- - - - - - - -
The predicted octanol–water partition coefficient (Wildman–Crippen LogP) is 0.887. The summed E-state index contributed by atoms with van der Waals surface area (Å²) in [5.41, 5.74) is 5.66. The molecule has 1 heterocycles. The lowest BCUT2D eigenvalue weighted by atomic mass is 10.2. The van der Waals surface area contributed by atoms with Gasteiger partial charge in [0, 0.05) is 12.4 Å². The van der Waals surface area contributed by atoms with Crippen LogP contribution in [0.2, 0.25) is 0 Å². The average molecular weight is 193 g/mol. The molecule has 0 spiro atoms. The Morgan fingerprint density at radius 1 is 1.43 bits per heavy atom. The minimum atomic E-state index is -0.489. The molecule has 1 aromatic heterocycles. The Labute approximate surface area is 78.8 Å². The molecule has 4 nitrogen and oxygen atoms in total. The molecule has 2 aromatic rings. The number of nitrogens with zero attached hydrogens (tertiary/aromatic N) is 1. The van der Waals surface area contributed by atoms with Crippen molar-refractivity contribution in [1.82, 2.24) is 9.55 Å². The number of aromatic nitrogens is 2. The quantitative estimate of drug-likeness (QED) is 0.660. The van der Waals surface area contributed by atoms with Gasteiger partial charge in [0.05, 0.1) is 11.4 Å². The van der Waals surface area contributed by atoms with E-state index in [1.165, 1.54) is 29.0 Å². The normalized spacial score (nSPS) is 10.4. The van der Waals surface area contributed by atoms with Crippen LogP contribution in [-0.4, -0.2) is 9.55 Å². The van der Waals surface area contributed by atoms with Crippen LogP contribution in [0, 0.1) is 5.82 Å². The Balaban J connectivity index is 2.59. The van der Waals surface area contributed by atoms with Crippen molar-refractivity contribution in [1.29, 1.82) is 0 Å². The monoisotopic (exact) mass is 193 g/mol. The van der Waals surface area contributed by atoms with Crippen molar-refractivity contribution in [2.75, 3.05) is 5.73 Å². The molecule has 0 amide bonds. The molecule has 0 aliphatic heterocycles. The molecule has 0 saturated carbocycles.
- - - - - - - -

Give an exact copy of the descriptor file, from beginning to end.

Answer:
The predicted octanol–water partition coefficient (Wildman–Crippen LogP) is 0.887. The summed E-state index contributed by atoms with van der Waals surface area (Å²) in [5.41, 5.74) is 5.66. The molecule has 1 heterocycles. The lowest BCUT2D eigenvalue weighted by atomic mass is 10.2. The van der Waals surface area contributed by atoms with Gasteiger partial charge in [0, 0.05) is 12.4 Å². The van der Waals surface area contributed by atoms with Crippen LogP contribution in [0.2, 0.25) is 0 Å². The average molecular weight is 193 g/mol. The molecule has 0 spiro atoms. The Morgan fingerprint density at radius 1 is 1.43 bits per heavy atom. The minimum atomic E-state index is -0.489. The molecule has 1 aromatic heterocycles. The Labute approximate surface area is 78.8 Å². The molecule has 4 nitrogen and oxygen atoms in total. The molecule has 2 aromatic rings. The number of nitrogens with zero attached hydrogens (tertiary/aromatic N) is 1. The van der Waals surface area contributed by atoms with Crippen molar-refractivity contribution in [1.82, 2.24) is 9.55 Å². The number of aromatic nitrogens is 2. The quantitative estimate of drug-likeness (QED) is 0.660. The van der Waals surface area contributed by atoms with Gasteiger partial charge in [0.05, 0.1) is 11.4 Å². The van der Waals surface area contributed by atoms with E-state index in [1.165, 1.54) is 29.0 Å². The normalized spacial score (nSPS) is 10.4. The van der Waals surface area contributed by atoms with Crippen LogP contribution in [-0.4, -0.2) is 9.55 Å². The van der Waals surface area contributed by atoms with Crippen LogP contribution in [0, 0.1) is 5.82 Å². The Balaban J connectivity index is 2.59. The van der Waals surface area contributed by atoms with Crippen molar-refractivity contribution in [1.29, 1.82) is 0 Å². The monoisotopic (exact) mass is 193 g/mol. The van der Waals surface area contributed by atoms with Crippen molar-refractivity contribution in [2.75, 3.05) is 5.73 Å². The molecule has 0 amide bonds. The molecule has 0 aliphatic heterocycles. The molecule has 0 saturated carbocycles.